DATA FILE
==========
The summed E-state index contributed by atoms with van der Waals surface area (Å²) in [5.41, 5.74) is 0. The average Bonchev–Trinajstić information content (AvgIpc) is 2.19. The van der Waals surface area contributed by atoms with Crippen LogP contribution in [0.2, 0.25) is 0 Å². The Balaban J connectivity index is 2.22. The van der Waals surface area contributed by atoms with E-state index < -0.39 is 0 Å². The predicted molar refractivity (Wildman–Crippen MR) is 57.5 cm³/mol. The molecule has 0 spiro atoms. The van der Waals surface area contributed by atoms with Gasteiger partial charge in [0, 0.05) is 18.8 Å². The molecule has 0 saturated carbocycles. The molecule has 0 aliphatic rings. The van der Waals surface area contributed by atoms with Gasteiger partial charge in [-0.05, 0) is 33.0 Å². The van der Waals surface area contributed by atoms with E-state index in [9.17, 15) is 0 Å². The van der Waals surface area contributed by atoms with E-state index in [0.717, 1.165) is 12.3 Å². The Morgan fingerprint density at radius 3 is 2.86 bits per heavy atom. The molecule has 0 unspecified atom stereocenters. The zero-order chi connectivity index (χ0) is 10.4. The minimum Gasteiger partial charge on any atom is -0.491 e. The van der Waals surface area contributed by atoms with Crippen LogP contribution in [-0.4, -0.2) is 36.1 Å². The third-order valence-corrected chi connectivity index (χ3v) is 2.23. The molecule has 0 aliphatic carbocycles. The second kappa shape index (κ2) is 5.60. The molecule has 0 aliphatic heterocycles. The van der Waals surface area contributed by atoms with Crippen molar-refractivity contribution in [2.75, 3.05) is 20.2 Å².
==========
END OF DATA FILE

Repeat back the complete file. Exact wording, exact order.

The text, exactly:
The summed E-state index contributed by atoms with van der Waals surface area (Å²) in [5.41, 5.74) is 0. The average Bonchev–Trinajstić information content (AvgIpc) is 2.19. The van der Waals surface area contributed by atoms with Crippen LogP contribution in [0.2, 0.25) is 0 Å². The Balaban J connectivity index is 2.22. The van der Waals surface area contributed by atoms with E-state index < -0.39 is 0 Å². The predicted molar refractivity (Wildman–Crippen MR) is 57.5 cm³/mol. The molecule has 0 spiro atoms. The van der Waals surface area contributed by atoms with Gasteiger partial charge in [0, 0.05) is 18.8 Å². The molecule has 0 saturated carbocycles. The molecule has 0 aliphatic rings. The van der Waals surface area contributed by atoms with Gasteiger partial charge in [-0.05, 0) is 33.0 Å². The van der Waals surface area contributed by atoms with E-state index in [9.17, 15) is 0 Å². The van der Waals surface area contributed by atoms with E-state index in [0.717, 1.165) is 12.3 Å². The Morgan fingerprint density at radius 3 is 2.86 bits per heavy atom. The molecule has 0 unspecified atom stereocenters. The zero-order chi connectivity index (χ0) is 10.4. The minimum Gasteiger partial charge on any atom is -0.491 e. The van der Waals surface area contributed by atoms with Crippen LogP contribution in [-0.4, -0.2) is 36.1 Å². The third-order valence-corrected chi connectivity index (χ3v) is 2.23. The molecule has 0 aliphatic carbocycles. The second kappa shape index (κ2) is 5.60. The molecule has 0 aliphatic heterocycles. The van der Waals surface area contributed by atoms with Crippen molar-refractivity contribution in [2.75, 3.05) is 20.2 Å².